“I was tired of seeing excellent, talented, good-hearted people trying and failing to make their living….I knew there was a way I could help because I’ve been fortunate to receive a lot of great advice in my life and I wanted to pay it forward. That’s how it all began! 

So what does Clare tell small businesses owners in the creative industries who are struggling with the mind-numbing chores running of a business?

“Running a big-hearted business is also about running a holistic business that allows us to be who we are, to “have an actual life” and enjoy the adventure wherever possible.

“I help people remember why they’re doing what they’re doing: why did you start your own small business instead of working for someone else? If it doesn’t feel the way they imagined it would feel, then why not? This exercise helps them identify where they may need more support,” she said

Support is a critical concept embodied in the Bowditch model. To Clare it is all about identifying your strengths and weaknesses and then recognising trusted friends and business colleagues to provide advice along the often rocky small business pathway.

“Running a successful small business of any kind is a hero's journey of sorts and we all need buddies along the way. Which of your friends do you trust? Which ones are further ahead in their business journey and can you meet with them regularly to debrief, ask questions, learn and get insights?” she said

To Clare, remaining open to the adventure and asking for support are part of the challenge of being a successful small business person. Those who will succeed work to their strengths and get help, either personal or educative, for the areas they identify as weaknesses.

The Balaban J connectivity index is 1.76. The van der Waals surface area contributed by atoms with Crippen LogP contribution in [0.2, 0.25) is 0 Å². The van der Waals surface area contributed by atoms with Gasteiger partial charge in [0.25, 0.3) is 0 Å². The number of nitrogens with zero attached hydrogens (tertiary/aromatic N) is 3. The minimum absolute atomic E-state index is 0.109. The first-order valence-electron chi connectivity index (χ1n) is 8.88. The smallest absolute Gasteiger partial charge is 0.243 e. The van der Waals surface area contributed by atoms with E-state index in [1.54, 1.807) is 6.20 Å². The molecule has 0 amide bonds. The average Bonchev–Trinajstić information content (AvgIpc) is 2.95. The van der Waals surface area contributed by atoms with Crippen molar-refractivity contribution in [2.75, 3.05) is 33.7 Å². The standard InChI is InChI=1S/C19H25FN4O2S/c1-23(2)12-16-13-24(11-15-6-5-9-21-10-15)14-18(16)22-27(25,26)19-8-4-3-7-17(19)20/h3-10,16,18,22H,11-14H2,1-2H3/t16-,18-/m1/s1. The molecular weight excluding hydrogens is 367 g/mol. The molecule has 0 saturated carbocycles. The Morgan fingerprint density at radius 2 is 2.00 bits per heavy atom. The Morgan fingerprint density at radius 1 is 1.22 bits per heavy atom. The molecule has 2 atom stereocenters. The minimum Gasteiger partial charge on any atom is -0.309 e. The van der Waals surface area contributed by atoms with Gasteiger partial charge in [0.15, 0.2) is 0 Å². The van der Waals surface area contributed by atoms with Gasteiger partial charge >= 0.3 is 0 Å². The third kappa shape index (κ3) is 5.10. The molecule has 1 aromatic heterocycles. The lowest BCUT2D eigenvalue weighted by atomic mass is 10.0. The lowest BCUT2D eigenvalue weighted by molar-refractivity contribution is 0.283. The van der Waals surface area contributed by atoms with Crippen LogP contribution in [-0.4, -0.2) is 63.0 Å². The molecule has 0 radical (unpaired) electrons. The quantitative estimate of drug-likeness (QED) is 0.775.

Successful small business people, to Clare, have taken up the challenge because they are “big-hearted”. They are people who want to contribute to the lives of others and make a positive impression on the world

“Identifying who you help, and why, will help you understand the exact places your business or idea can be most successful. Who are your fans, your customers? Where is it WORKING; where are you connecting with them?  What is it your customers are asking for, are coming back for. What is it that they are mentioning that they enjoyed? Again, write these things down: it’s in here that your profitability is hiding,” she said

Clare on being creative:

Clare has reversed the creativity proposition and has resolved that many non-creative business people could benefit from thinking ‘outside the box’.

“Everyone’s creative; there is no such thing as a non-creative person, especially not when it comes to entrepreneurs. In its essence, creativity is about connecting with the things that truly make you feel alive and it all starts with our mind.